A sociological observation is that Shor was an undergrad at Caltech when McEliece was a professor there formulating the cryptosystem that would resist the quantum algorithm that Shor would develop years later. I wonder if knew each other.

  • Secure encryption (Score:2, Interesting)

    by SnarfQuest (469614)

    The only encryption method I've heard about that has not been found to be breakable is the one time pad. This method has the problem of exchanging the pads beforehand.

    All of the major encryption machines used during WWII appear to have been broken. The new encryption methods are currently much harder to break, but the spooks are likely to discover some innovative method to break such algorithms.

    Current methods using large prime numbers sounds like they are soon (next few decades) to be broken. If we got int

    • by cowscows (103644)

      I'm not convinced that all these major breakthroughs in computing are just sitting right out of reach, waiting for a little war funding to make it happen. Computer technology has been moving so quickly the past couple of decades, and there's so much money to be made in these various fields, I'm sure the best and brightest are already working plenty hard on it.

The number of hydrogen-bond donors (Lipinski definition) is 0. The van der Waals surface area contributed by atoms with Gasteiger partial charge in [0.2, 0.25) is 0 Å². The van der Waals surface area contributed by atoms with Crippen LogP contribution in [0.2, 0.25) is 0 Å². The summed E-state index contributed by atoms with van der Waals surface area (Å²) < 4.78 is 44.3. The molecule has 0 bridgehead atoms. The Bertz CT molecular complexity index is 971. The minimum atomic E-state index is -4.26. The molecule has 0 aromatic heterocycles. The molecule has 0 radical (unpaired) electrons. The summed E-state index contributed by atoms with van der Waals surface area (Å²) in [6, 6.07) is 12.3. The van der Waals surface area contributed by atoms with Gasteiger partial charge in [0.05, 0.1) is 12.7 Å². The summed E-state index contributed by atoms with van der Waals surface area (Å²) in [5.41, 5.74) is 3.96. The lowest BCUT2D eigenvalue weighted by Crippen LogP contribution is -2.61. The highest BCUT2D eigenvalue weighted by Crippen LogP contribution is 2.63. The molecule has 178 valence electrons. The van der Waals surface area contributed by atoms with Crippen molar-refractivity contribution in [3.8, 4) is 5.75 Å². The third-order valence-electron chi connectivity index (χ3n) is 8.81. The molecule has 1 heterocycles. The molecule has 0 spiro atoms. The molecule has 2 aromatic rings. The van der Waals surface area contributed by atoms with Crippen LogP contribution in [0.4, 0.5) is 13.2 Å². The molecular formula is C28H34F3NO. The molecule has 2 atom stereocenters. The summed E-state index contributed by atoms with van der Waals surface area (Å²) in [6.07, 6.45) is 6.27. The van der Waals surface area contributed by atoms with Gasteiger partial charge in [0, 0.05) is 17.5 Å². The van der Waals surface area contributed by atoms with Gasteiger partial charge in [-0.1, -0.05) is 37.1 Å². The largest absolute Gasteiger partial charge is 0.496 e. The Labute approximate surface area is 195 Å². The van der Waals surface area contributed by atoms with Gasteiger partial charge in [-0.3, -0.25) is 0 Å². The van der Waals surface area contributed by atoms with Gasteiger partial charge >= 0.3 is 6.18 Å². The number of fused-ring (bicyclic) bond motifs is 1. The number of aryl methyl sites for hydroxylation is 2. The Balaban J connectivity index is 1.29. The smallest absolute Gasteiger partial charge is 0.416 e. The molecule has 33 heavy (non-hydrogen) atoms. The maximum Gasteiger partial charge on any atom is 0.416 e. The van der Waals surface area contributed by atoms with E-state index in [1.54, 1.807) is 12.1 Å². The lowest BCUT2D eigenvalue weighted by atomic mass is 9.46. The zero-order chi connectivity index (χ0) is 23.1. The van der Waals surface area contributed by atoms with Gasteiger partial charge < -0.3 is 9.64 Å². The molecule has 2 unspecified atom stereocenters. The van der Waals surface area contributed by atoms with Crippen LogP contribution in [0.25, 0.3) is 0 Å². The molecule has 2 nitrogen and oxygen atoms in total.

• In the simplest of terms

    I thought the whole point of the quantum computer was was it did the equivalent of brute forcing every single possible answer simultaneously

    instead of checking a password say from

    a
    b
    c ..z
    aa
    ab
    ac ..az
    ba
    bb
    bc ..bz

    so a one letter password (normal computer) can be checked in 26 steps, and a 2 letter password in 676 steps..
    each once then proceeding,

    and on a quantum computer, I thought it threw the equivalent of the OED (all possible answers, all possible combinations) at the same time.

    but on

    • by PvtVoid (1252388)

      will someone please tell me where my basis is way off?

      ... and how do you get the answer to a particular choice of password out of the quantum computer?

    • Re: (Score:3, Interesting)

      by NonSequor (230139)

      No, it doesn't brute force every possible combination. You can perform an operation on a superposition of all possible k-bit strings, but you can't actually get all of the 2^k outcomes of that operation. If you measure the result, you'll get one of the 2^k outcomes at random.